Below find the first of a series of guest posts offered in celebration on the occasion of our colleague and friend Daniel C. Swan’s retirement from the University of Oklahoma, where he has served with distinction as a Professor of Anthropology, Curator of Ethnology, and Interim Director of the Sam Noble Oklahoma Museum of Natural History. First to reflect on an aspect of Dan’s work and his personal impact is Jessica W. Blanchard. Jessica is a Research Scientist at the University of Oklahoma’s Center for Applied Social Research. This series of guest posts has been organized in partnership with Michael Paul Jordan. –Jason Baird Jackson
Cracking the Vault: A Celebration of Daniel Swan
By Jessica W. Blanchard
Reflecting on the years I have known Dr. Daniel Swan brings to mind so many wonderful stories. Dan joined as a member of my doctoral committee just as I was rounding third base of the dissertation, and so it was really during the years following the completion of my degree that I came to enjoy Dan as a friend, a colleague, and of course, a ceaseless mentor. He has imparted years of stories and lessons from the field–and from life–and yet, I am unable to share most of these with you here. For you see, any really good story by, or about Dan Swan, inevitably begins and ends with the shared reassurance, “This stays in the vault.” I remember the first time I heard about said “vault” and wondered what in the world kinds of secrets of the academy I was about to learn. I listened with eager anticipation, feeling sure that I was about to be privy to something none of my peers yet knew. As it turns out, for those peers who never had a mentor like Dan Swan, I was indeed privy to a piece of the academy that made it bearable, possible, and simply better.
I entered graduate school, as many do, with a fair dose of naïve optimism and self-centered drive, and was fortunate early to have the mentorship of Dr. Jason Jackson to nurture and guide my focus away from priorities of self toward priorities of communities. His departure to a new institution left a giant hole in my committee and left me wondering how to navigate out of this tunnel known as the dissertation. Enter: Dan Swan. Upon Jason’s recommendation, I asked Dan to join my committee. Right away, Dan asked to read my work. Right away, Dan set up a lunch appointment and gave me feedback. I am not sure if he knows how much it meant to have him jump on board right away. He invested time in understanding the communities with whom I worked so that his feedback was informed and meaningful. He joined me on trips to the field, made all the better by his willingness to indulge in local all-you-can-eat catfish diners. He listened to my stories about the tiniest of Oklahoma towns, and was happy to venture there to meet the community members with whom I had grown close over the years. I watched as he did the same for other students, uplifting them any chance he got and mostly in ways that they were unaware. This, in no uncertain terms, is precisely the kind of support that makes academia bearable, possible, and simply better.
Dan’s advice to me during my time as a graduate student was decisive and clear: just do it. Get finished. Be confident in the hard work you have done. We eventually became departmental colleagues for a time, and Dan’s advice to me was again decisive and clear: worry less about those who do not deserve worry (summarizing here) and work on your face (verbatim). Apparently, I needed to learn how to express less with my face in professional situations. I still hear Dan’s voice saying “work on your face” at just the right times. I see now that Dan’s plain-spoken candor is simply part of what it means to “keep it in the vault.” The vault is simply a blueprint for how to build a circle of supportive colleagues and friends: be selective yet forgiving, invest in one another, support one another, learn from one another, defend each other when needed, hold each other accountable, and always celebrate the wins.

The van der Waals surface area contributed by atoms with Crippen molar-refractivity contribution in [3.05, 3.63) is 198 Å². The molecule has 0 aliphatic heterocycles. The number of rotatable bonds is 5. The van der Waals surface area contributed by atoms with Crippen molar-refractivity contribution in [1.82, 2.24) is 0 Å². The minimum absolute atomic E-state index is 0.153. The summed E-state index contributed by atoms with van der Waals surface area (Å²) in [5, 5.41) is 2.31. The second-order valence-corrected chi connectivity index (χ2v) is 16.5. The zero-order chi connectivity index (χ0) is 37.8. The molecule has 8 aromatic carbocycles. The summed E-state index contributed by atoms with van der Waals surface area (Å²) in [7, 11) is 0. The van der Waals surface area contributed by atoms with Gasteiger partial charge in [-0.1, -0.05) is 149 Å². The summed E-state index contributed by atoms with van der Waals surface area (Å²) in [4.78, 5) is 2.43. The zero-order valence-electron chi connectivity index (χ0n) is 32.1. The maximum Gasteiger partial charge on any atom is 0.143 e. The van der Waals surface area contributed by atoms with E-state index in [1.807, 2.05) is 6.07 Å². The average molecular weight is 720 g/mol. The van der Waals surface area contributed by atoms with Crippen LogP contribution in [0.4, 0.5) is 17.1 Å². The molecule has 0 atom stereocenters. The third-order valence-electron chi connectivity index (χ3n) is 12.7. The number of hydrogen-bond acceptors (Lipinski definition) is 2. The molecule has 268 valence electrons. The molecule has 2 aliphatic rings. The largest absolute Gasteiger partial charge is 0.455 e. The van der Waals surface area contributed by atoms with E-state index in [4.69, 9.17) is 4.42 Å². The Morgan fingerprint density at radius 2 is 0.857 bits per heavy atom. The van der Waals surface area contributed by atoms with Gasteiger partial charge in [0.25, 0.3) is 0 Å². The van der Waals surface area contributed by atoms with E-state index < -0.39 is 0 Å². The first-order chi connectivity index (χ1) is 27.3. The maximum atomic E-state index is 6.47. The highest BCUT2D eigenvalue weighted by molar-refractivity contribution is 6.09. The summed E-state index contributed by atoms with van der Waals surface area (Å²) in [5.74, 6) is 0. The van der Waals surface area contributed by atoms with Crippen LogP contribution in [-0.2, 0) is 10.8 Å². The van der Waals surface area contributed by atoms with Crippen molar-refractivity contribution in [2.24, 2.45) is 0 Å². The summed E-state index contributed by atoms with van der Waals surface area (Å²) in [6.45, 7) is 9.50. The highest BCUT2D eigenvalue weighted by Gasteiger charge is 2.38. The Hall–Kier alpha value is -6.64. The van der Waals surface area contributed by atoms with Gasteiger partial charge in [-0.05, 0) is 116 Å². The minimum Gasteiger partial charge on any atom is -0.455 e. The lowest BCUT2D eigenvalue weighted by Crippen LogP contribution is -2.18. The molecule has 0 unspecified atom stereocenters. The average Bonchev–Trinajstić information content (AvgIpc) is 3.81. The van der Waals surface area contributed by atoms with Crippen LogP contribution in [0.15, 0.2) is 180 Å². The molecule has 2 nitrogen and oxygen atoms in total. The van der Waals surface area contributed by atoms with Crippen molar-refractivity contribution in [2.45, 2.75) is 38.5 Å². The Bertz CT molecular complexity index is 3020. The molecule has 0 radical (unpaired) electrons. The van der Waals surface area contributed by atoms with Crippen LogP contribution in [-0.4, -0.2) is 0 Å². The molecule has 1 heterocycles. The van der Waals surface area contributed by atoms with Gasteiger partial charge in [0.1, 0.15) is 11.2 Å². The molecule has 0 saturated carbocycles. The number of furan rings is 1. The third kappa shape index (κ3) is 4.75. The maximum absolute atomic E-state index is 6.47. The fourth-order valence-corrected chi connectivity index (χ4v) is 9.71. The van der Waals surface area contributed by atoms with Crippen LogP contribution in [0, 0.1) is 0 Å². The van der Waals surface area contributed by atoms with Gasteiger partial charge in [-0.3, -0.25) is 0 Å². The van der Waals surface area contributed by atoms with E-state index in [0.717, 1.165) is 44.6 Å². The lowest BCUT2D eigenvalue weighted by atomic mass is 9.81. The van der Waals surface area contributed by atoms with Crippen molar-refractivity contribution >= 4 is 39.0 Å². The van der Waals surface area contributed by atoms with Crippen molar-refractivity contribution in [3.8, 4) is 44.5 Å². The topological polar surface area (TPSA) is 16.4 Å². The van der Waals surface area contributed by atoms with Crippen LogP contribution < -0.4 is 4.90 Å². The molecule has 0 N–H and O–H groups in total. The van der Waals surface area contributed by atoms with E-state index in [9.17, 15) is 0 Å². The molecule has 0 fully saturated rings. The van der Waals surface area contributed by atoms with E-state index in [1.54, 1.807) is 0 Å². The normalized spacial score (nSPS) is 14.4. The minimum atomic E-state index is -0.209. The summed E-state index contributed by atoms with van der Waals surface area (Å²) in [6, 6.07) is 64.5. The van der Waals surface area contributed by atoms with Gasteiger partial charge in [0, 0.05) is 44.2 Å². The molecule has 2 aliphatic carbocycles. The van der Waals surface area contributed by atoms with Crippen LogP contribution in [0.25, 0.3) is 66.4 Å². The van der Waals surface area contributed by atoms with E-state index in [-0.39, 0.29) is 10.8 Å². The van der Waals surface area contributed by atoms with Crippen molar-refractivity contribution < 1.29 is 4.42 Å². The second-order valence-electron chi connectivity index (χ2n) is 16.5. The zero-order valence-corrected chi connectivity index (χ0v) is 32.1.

I referred earlier to the dissertation process as a tunnel. The thing about a tunnel is that there is always light on both sides of it. Navigating the tunnel is easier to do with encouragement and good guidance from those who have done it before. Dan helped me find the focus and grit–the tunnel vision, so to speak–I needed to get through it. Tunnel vision is a good thing when it means you are focused and productive, but it is also impossible to sustain and can limit what we can see around us. We eventually come out on the other side of the tunnel and we begin to understand that it was merely a place to gather new tools, perspective and purpose. Thank goodness for those who support our journey into the tunnel, those who cheer and pick us up as we navigate our way through, and most assuredly for those who celebrate as we emerge on the other side.
Today, I celebrate the career and mentorship of my friend, Dr. Daniel Swan. I celebrate his tireless devotion to students. I celebrate his achievements in building an approach to ethnography and curation grounded in community and relationships. I celebrate what is yet to come for him and his family! Dan, if you ever find yourself reflecting on the impact you may have had on others, let me crack the vault a bit to tell you that it was tremendous. Cheers to you!
(Former) Bank of the West vault in downtown Los Altos, California via WikiMedia Commons (CC0 1.0 Universal Public Domain Dedication)